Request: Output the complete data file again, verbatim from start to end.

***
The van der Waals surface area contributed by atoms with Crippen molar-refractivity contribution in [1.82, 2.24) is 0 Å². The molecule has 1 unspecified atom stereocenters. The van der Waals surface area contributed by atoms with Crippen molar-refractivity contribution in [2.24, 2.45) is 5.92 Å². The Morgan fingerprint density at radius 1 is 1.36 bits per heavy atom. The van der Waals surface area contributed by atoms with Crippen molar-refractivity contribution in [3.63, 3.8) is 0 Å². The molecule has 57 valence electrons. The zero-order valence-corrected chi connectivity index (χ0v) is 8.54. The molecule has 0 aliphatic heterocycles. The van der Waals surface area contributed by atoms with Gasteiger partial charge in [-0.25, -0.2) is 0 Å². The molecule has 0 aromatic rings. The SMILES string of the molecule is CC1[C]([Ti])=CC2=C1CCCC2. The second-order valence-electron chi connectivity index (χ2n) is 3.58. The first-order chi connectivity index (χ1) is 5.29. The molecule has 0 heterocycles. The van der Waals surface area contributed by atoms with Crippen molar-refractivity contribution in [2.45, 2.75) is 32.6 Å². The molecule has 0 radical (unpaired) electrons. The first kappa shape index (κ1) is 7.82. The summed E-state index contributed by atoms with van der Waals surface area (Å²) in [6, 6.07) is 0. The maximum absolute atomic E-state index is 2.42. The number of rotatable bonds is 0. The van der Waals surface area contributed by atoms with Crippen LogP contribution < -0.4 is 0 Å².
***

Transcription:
The van der Waals surface area contributed by atoms with Crippen molar-refractivity contribution in [1.82, 2.24) is 0 Å². The molecule has 1 unspecified atom stereocenters. The van der Waals surface area contributed by atoms with Crippen molar-refractivity contribution in [2.24, 2.45) is 5.92 Å². The Morgan fingerprint density at radius 1 is 1.36 bits per heavy atom. The van der Waals surface area contributed by atoms with Crippen molar-refractivity contribution in [3.63, 3.8) is 0 Å². The molecule has 57 valence electrons. The zero-order valence-corrected chi connectivity index (χ0v) is 8.54. The molecule has 0 aliphatic heterocycles. The van der Waals surface area contributed by atoms with Gasteiger partial charge in [-0.25, -0.2) is 0 Å². The molecule has 0 aromatic rings. The SMILES string of the molecule is CC1[C]([Ti])=CC2=C1CCCC2. The second-order valence-electron chi connectivity index (χ2n) is 3.58. The first-order chi connectivity index (χ1) is 5.29. The molecule has 0 heterocycles. The van der Waals surface area contributed by atoms with Crippen molar-refractivity contribution in [2.45, 2.75) is 32.6 Å². The molecule has 0 radical (unpaired) electrons. The first kappa shape index (κ1) is 7.82. The summed E-state index contributed by atoms with van der Waals surface area (Å²) in [6, 6.07) is 0. The maximum absolute atomic E-state index is 2.42. The number of rotatable bonds is 0. The van der Waals surface area contributed by atoms with Crippen LogP contribution < -0.4 is 0 Å².